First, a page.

The following is a Collegian article written by Deputy Chief of Staff, Christina Vessa.
Impactful legislation, long nights and exciting conversations create a compelling environment in the ASCSU Senate. You never know what you are going to get. These elements are what have kept Isabel Brown and Lawrence Horowitz busy in their positions within senate leadership.
When Lawrence and Isabel joined the ASCSU Senate last year, they had no idea how much excitement was to come. Every college, including the Student Diversity and Program Services offices, has full-time seats for representation. Of the 46 full-time seats, there are 17 currently available! There is even a place for students who have double majors or those who are undeclared.
Although Lawrence and Isabel were both members of student council in high school, there is no requirement of student government-related experience in order to join ASCSU.
Senate Outreach Officer Isabel, who is also a Ram Handler, has a love for parliamentary procedure and researching impactful issues within her community – these traits attracted her to run for ASCSU senate last spring. She said that campaigning for a seat wasn’t necessarily hard, or competitive, but that it has resulted in an extraordinary leadership opportunity where she can represent the College of Veterinary Medicine and Biomedical Sciences.
Senate Membership Officer Lawrence, who is also a Resident Assistant in Braiden Hall, began as an associate senator for intra-university, which represents undeclared students. He said being an associate senator, which is a non-voting seat, was a nice way to adjust to how senate works, especially when some bills were more contentious than others. Besides the intense Diversity Bill legislation last spring, a recent water bottle re-fill station funding bill was the most contentious piece of legislation that Lawrence has voted on. He said when thousands of dollars could potentially be taken from the Senate Discretionary budget, things often get heated.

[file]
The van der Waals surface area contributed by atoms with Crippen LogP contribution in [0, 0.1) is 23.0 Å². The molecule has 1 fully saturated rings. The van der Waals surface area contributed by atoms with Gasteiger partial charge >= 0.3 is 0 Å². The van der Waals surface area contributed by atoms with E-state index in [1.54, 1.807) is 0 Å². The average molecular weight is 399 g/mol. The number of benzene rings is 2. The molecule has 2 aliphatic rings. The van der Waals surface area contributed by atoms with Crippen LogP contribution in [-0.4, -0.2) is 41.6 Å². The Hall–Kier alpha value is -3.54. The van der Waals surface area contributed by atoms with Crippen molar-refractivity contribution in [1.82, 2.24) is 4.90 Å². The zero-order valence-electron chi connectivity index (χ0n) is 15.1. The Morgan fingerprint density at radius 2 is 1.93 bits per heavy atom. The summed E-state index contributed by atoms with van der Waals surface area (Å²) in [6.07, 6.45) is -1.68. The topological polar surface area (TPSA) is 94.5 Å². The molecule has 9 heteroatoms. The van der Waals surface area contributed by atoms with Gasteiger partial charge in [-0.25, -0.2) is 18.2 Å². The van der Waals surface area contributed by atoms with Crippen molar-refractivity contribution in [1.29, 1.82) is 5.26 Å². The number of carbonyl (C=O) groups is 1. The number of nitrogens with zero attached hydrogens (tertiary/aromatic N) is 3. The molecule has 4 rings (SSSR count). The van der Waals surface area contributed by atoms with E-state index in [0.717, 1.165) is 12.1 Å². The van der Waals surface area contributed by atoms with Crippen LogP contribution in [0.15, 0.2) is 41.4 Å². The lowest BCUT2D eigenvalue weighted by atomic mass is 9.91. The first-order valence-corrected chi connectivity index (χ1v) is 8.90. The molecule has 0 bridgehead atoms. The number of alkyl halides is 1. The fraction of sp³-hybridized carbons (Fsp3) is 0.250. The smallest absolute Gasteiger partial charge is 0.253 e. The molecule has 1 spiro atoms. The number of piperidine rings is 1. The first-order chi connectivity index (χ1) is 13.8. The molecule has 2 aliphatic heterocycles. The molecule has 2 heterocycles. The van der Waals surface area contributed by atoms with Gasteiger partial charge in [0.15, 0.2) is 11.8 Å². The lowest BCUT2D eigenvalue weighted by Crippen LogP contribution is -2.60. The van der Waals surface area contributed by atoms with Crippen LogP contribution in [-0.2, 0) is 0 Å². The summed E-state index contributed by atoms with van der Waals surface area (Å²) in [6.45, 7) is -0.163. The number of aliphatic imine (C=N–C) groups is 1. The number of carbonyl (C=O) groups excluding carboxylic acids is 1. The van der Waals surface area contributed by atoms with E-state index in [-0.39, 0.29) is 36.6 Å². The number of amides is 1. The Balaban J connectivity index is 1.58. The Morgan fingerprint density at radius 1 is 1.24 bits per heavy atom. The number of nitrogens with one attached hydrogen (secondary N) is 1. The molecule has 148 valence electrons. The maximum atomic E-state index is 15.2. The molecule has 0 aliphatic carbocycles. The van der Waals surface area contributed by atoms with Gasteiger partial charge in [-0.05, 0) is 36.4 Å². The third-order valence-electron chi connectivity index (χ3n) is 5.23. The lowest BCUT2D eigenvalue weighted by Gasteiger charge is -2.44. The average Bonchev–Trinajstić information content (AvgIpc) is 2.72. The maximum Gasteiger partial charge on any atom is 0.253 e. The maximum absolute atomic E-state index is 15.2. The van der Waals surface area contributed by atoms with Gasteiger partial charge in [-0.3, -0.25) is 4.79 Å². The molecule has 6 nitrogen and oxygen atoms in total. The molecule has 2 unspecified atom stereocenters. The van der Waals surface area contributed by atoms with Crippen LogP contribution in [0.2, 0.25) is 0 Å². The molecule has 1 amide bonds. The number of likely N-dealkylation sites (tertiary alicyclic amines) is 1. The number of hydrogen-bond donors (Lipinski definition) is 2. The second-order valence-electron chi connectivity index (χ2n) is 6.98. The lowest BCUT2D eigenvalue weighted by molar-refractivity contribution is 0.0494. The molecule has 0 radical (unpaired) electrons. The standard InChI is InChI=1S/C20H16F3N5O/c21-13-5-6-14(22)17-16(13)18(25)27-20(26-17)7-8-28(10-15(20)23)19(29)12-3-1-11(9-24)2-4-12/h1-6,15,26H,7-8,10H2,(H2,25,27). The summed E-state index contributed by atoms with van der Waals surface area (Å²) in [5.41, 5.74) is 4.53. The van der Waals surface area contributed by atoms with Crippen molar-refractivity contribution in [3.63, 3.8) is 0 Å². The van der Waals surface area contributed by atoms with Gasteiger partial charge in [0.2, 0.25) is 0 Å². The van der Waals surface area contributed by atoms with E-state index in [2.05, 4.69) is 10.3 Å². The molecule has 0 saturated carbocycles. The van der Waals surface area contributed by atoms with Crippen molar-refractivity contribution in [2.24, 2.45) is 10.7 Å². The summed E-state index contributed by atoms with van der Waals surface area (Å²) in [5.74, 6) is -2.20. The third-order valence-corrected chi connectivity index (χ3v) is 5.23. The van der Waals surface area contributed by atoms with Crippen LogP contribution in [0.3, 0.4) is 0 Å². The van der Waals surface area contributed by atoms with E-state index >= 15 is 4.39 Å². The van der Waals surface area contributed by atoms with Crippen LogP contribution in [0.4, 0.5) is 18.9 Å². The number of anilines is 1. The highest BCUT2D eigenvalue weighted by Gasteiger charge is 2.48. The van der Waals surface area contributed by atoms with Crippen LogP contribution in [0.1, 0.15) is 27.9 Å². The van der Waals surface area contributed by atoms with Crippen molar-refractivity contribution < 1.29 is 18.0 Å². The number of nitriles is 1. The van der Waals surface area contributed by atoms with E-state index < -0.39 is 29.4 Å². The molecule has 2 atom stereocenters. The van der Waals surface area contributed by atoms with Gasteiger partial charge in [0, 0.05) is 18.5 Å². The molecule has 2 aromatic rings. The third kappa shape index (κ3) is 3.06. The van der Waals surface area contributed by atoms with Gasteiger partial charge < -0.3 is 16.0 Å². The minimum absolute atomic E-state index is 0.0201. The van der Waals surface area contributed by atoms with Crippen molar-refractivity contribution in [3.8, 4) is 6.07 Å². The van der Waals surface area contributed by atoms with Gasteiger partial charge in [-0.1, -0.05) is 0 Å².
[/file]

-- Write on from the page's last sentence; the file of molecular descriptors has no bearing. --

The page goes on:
“When people hear student government, they think ‘Oh, they’re planning prom,’” Isabel said. “But, we deal with real peoples’ real money from student fees. We organize really important events, bring in speakers and impact the educational experience.”
During the Diversity Bill, Lawrence said voting the way he did was not popular. But, coming together and working with the people who voted the same way helped build a community where he never felt alone during any of it.
“When you first get onto that floor, it is definitely a little intimidating,” Lawrence said. “But, I remember when I first sat there, I was in the front row by myself, and I started to voice my opinions more. It definitely aligned more with certain people.”
Lawrence describes senate in one word: unpredictable. It’s based on decorum, confidence clock, the agenda, the debate and discussion – sessions could end at 9:30 p.m. or at 2:30 a.m. At the end of the day, he says, the variance is enjoyable.
Isabel describes senate as a dynamic body. From an outreach perspective, she says there is always turnover of individuals in the senate. There has also been an array of legislation this semester. She predicts that with the upcoming amendments to the Diversity Bill this week, things will continue to be dynamic.
“To whoever is interested in joining the senate, it doesn’t matter where you came from, it doesn’t matter what you believe, it doesn’t matter what you would vote,” Isabel said. “You’ll always have a community in senate and at the end of the day, our motto is to make it from a ‘them’ to an ‘us’ and a ‘we.’”
For more information about open senate seats, or ASCSU in general, stop by the ASCSU Office Complex in the Lory Student Center.